I’m an OB and I Suffered From Postpartum Depression

“To the women suffering from postpartum depression: I hear you. I feel you. I AM you.”
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By Temeka Zore, MD, OB-GYN and Infertility Specialist
Updated June 17, 2020
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Image: Photos by Monika

To the women suffering from postpartum depression: I hear you. I feel you. I am you.

As an OB-GYN, I knew the signs of PPD. But even with all of my knowledge, even knowing that suffering from PPD was not my fault, I still felt ashamed, like I wasn’t a good mom for feeling the way I did.

I remember feeling like I was in a dark hole, and things that usually made me happy didn’t anymore. I usually love doing yoga and running, but I just…couldn’t. I couldn’t enjoy my newborn baby. I couldn’t get up to exercise. I couldn’t talk to anyone because I felt alone and ashamed. I knew I wasn’t bonding with the baby because when he cried, I cried and I just (exhale) couldn’t…

At first, I chalked my feelings up to stress, to fatigue, to the difficulty of breastfeeding—basically anything but PPD. But the longer it went on, the more I knew I needed to do something. My husband and some close mom friends were a life-saver. I talked to them throughout those early weeks of motherhood, but I think it took me telling them how I felt—how I really felt—for them to realize how bad it had gotten for me.

1 in 9 women suffers from postpartum depression. And PPD doesn’t discriminate. It can affect any woman of any race and socioeconomic background.

Before my own journey through PPD, I didn’t personally know anyone who had it—or so I thought. But after talking to my friends, I found out several actually did and, unbeknown to me, sought treatment for it. I felt awful knowing they had gone through this and I wasn’t there to support them. But I get it: It’s an emotional journey, and a personal one at that. But it shouldn’t be a guilt-ridden or shameful one.

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Even as an OB-GYN—someone trained to look for the signs of PPD in my postpartum patients and to talk to women about PPD—I felt bad about it. I worried I’d be judged for it. I felt like I couldn’t, and shouldn’t, talk to anyone about it because everyone figures it out, right?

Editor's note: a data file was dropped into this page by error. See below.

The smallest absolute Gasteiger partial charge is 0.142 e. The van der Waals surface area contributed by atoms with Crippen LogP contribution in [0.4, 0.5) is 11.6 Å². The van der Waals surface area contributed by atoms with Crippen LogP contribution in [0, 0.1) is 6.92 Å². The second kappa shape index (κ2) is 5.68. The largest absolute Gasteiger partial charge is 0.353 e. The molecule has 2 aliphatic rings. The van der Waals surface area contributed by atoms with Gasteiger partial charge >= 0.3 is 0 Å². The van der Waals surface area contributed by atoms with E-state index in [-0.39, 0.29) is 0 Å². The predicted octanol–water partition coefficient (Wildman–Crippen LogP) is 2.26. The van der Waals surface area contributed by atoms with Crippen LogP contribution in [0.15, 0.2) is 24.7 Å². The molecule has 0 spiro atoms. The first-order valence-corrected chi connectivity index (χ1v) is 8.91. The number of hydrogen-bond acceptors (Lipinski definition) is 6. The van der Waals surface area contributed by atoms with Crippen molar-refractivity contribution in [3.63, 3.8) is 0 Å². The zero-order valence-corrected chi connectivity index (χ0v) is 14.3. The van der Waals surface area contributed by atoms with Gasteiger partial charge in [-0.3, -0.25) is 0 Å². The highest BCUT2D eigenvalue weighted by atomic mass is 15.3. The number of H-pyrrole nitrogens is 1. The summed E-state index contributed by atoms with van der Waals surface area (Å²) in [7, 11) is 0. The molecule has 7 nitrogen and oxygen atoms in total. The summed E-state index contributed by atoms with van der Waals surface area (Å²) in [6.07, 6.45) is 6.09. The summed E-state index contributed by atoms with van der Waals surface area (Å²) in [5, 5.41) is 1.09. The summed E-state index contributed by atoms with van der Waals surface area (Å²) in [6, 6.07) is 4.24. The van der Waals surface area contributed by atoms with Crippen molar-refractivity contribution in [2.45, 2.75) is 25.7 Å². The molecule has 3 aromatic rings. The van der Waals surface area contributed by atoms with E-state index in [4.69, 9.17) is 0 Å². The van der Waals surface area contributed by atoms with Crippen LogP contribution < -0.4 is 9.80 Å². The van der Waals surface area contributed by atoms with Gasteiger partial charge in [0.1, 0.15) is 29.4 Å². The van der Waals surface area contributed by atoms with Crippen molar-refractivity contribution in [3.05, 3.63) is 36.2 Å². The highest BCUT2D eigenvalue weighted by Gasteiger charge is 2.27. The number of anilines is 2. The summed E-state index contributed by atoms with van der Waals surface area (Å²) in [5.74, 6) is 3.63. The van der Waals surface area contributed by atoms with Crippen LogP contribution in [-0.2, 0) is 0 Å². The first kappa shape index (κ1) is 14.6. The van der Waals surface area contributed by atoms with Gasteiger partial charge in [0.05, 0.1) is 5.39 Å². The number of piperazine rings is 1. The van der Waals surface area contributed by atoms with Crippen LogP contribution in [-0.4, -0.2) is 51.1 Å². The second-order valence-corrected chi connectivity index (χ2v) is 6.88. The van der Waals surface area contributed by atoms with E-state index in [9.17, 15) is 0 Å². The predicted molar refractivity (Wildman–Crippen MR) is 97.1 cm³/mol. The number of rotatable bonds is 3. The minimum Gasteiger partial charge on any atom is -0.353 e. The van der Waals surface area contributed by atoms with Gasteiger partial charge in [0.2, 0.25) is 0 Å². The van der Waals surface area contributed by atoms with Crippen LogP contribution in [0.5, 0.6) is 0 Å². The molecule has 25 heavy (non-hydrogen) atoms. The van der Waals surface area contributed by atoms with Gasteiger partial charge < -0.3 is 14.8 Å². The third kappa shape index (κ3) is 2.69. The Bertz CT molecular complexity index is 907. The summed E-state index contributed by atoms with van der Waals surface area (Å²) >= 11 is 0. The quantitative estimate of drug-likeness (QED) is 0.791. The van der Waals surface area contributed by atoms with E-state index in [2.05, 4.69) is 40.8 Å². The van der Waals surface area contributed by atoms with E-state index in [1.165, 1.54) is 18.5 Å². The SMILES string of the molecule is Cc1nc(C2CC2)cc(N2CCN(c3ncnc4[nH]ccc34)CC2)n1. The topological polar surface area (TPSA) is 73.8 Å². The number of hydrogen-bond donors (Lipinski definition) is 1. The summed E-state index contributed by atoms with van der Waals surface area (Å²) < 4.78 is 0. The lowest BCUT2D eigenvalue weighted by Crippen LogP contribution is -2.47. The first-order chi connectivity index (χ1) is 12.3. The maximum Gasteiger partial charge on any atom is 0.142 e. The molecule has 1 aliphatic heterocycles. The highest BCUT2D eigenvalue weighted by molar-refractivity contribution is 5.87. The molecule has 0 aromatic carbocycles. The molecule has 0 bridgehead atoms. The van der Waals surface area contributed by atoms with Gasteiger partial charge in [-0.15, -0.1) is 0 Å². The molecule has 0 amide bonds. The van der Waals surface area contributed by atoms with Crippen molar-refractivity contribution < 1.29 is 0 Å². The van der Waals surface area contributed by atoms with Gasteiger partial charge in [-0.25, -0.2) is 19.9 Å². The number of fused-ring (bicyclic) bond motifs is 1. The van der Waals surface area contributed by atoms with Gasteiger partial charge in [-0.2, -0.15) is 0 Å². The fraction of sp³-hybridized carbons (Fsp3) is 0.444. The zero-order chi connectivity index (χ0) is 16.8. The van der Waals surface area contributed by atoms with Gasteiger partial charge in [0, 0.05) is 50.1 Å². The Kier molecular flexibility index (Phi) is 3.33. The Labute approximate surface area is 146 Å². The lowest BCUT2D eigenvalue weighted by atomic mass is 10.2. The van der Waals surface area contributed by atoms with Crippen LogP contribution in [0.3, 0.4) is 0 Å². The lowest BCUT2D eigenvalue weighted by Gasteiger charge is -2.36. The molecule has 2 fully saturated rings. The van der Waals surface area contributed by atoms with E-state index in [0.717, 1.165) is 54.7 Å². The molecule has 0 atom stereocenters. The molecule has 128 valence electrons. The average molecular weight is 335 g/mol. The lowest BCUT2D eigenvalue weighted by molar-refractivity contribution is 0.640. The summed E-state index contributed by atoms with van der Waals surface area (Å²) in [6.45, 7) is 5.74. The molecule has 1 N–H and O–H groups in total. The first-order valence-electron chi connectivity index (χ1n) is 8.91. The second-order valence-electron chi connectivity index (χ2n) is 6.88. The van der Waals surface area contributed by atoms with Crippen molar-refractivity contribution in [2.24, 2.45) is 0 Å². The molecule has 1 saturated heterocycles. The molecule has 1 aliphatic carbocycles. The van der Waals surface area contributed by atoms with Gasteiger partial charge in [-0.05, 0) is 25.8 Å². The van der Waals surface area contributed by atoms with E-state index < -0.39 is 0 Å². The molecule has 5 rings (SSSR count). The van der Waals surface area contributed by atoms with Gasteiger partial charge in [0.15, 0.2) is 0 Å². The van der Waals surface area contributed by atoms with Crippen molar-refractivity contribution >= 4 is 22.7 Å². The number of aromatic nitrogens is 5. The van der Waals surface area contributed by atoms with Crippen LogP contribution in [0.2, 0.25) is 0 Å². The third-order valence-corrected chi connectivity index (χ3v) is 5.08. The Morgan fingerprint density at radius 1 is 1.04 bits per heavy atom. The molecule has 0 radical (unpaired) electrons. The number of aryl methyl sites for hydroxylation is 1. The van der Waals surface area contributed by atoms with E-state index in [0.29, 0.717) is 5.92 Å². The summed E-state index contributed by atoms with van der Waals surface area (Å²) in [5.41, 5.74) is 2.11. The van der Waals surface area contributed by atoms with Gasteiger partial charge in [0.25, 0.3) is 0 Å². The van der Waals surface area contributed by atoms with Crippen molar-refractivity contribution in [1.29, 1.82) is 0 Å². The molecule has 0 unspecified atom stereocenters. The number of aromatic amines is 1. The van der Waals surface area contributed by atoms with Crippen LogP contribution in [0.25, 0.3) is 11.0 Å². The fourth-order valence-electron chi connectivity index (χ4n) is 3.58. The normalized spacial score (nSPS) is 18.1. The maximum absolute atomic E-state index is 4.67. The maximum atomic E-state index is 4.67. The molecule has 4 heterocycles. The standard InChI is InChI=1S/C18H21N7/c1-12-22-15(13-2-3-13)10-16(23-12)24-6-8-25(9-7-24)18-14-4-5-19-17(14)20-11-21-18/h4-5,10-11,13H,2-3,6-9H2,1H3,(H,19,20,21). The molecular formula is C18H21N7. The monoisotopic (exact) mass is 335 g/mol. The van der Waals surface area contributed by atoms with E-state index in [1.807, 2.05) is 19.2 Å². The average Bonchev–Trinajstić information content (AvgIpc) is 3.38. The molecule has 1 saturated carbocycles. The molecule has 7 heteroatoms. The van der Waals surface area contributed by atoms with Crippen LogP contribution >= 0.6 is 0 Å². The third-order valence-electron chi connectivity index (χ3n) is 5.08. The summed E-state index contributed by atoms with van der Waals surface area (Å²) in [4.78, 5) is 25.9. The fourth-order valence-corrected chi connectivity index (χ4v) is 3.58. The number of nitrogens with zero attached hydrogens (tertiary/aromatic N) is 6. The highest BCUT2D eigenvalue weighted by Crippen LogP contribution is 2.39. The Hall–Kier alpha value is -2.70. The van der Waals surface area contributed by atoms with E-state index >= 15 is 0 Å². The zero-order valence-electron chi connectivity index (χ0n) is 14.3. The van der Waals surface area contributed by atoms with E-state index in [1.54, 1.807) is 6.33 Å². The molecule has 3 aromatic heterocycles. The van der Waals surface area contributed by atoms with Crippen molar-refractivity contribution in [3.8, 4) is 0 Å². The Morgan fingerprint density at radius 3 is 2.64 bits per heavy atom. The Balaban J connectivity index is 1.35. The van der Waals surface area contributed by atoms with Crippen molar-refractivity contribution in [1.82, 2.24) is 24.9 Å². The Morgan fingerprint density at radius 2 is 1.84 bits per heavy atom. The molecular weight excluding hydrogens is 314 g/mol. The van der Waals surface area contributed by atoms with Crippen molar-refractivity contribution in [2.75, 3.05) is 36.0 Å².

I finally realized I needed to talk to people and share what I had been going through. And when I was able to do that, I was able to get better. If you’re suffering from postpartum depression or anxiety, my recommendation—as a mother and as a physician—is to talk to someone. Whether it’s a therapist, your OB-GYN, your partner or friends, make sure you’re communicating how you’re feeling. You may find it helpful to write down your feelings in a journal or document your experience. And if you need to cry, do it! We’ve all been there. Most importantly, do not place blame on yourself. You are not less of a mother or woman because you suffer from postpartum depression or anxiety.

When I was in the throes of PPD, I talked to my husband, to my family, my friends and to my OB-GYN. I talked to a therapist and was able to reshape my expectations for motherhood.

Ultimately I realized that the fantasy ideal that I assumed motherhood would be is just that—a fantasy. There will be good days and bad days, and that’s just part of life and part of motherhood. We can’t control our baby’s mood, but we can control how we think about situations and how we react to them. These days we’re bombarded on social media by pictures of beautiful children and beautiful parents living seemingly beautiful lives, and maybe they are. But I guarantee that even they have their hard days. Just because they choose not to share it doesn’t mean they aren’t struggling too.

Image: Temeka Zore

When I started talking to friends, I realized that there are so many women who are/were dealing with postpartum depression or anxiety. I wasn’t alone, and neither are you. So why do we feel so isolated and so ashamed? It’s because we don’t talk about PPD enough. And then when women do, no one knows what to say. Everyone clams up, nervous about how to interpret their feelings.

If someone reaches out to talk about their postpartum depression, I have two pieces of advice: First, listen to them and offer a shoulder. Second, don’t diminish anything they say. Don’t tell them they’re just emotional because they gave birth. Tell them they’re not alone, and encourage them to talk to a professional.

My wish for moms is that we be kinder to ourselves, and know that there are days when all we can do is survive. And that’s okay. We’ve all been there. You are not alone.

Temeka Zore, MD, is a reproductive endocrinologist and infertility specialist and board-certified obstetrician and gynecologist currently practicing at Spring Fertility in San Francisco. She enjoys taking care of a wide range of reproductive and fertility issues but has a special passion for fertility preservation and educating and empowering women regarding their reproductive health. Follow her on Instagram @temekazoremd.

Please note: The Bump and the materials and information it contains are not intended to, and do not constitute, medical or other health advice or diagnosis and should not be used as such. You should always consult with a qualified physician or health professional about your specific circumstances.

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